Environmental campaigners force a change of plan for Californian University.
The University of California, Berkeley, has proposed a third site for its Energy Bioscience Institute (EBI) in an attempt to house a $500 million research programme funded by the oil company BP.
The 10-year bioenergy research programme, which started in 2007, pays for about 200 researchers and students in several buildings across the Berkeley campus. Up to 75 more researchers may join the programme in future. There are another 100 researchers at a partner facility at the University of Illinois in Urbana-Champaign.
But plans to bring all the Berkeley researchers under one roof by building the EBI have hit obstacles. The first two proposed sites in the hills above the main campus met legal and community resistance over possible environmental problems, which have pushed back the expected completion date of the facility from 2011 to at least 2013.
The 'Helios West' labs are now slated for the site of an abandoned public-health building near the university's main campus in Berkeley. If approved by local government officials, the EBI would have nearly 6,000 square metres of space. Research at the site is to focus on sustainable and carbon-neutral sources of energy.
Show me the money
Although officials at the university are optimistic that the site will be approved this time, they still need the state of California to sell US$70 million in bonds to raise money for the construction of the facility. The University of California system is being hammered by state budget cuts, and work on many buildings has been halted across the 10-campus system, and planned projects put on ice (see 'Cuts bite in California').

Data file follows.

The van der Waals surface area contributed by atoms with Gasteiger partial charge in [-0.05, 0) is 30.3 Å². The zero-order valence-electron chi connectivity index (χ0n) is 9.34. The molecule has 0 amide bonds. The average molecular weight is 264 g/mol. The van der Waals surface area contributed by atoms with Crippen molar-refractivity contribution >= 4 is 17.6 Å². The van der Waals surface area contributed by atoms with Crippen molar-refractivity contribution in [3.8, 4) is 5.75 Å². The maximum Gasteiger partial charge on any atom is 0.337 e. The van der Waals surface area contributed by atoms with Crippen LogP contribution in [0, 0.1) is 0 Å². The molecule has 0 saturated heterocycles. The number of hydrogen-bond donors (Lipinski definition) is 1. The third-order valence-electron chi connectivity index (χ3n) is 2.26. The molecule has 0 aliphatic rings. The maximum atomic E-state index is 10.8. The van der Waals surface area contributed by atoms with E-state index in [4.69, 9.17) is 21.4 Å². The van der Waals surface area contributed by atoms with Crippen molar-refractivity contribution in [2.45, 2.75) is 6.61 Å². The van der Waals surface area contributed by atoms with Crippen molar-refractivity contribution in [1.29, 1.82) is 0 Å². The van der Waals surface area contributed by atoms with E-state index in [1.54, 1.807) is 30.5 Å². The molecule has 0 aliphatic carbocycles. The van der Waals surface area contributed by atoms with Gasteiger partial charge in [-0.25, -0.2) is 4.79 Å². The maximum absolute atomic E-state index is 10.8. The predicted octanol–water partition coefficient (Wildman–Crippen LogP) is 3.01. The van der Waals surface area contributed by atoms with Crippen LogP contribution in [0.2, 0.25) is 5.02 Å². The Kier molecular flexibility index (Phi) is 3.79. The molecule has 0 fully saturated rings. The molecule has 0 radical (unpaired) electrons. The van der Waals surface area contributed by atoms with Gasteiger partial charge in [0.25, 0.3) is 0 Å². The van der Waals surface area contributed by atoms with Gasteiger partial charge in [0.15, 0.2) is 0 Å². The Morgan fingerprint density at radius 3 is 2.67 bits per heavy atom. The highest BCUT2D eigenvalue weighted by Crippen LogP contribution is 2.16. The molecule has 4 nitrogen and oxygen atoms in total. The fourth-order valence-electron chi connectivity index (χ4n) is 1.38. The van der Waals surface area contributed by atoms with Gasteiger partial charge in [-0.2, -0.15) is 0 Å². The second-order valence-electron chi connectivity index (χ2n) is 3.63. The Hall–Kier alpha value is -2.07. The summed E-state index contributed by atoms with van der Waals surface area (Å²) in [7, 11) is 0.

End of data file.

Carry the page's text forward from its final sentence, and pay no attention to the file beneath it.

Construction costs for the EBI and for a related nanotech research facility will total $185 million. The remaining $115 million is being raised from philanthropic donations, officials say.
The nanotech research building — to conduct photovoltaic and electrochemical solar-energy research — will be located near the Lawrence Berkeley National Laboratory, near where the EBI was first planned. Four sites there are under review by the university, with a decision expected within about a month. The university, which hopes the chosen site will not meet the same resistance from environmental campaigners the larger EBI complex experienced, will then seek approval from the local government.
"Researchers are excited about the Helios West site" due its proximity to the main campus and easier access, says Chris Somerville, the EBI's director. But, he adds, "Berkeley is a complicated environment; everything is opposed by someone".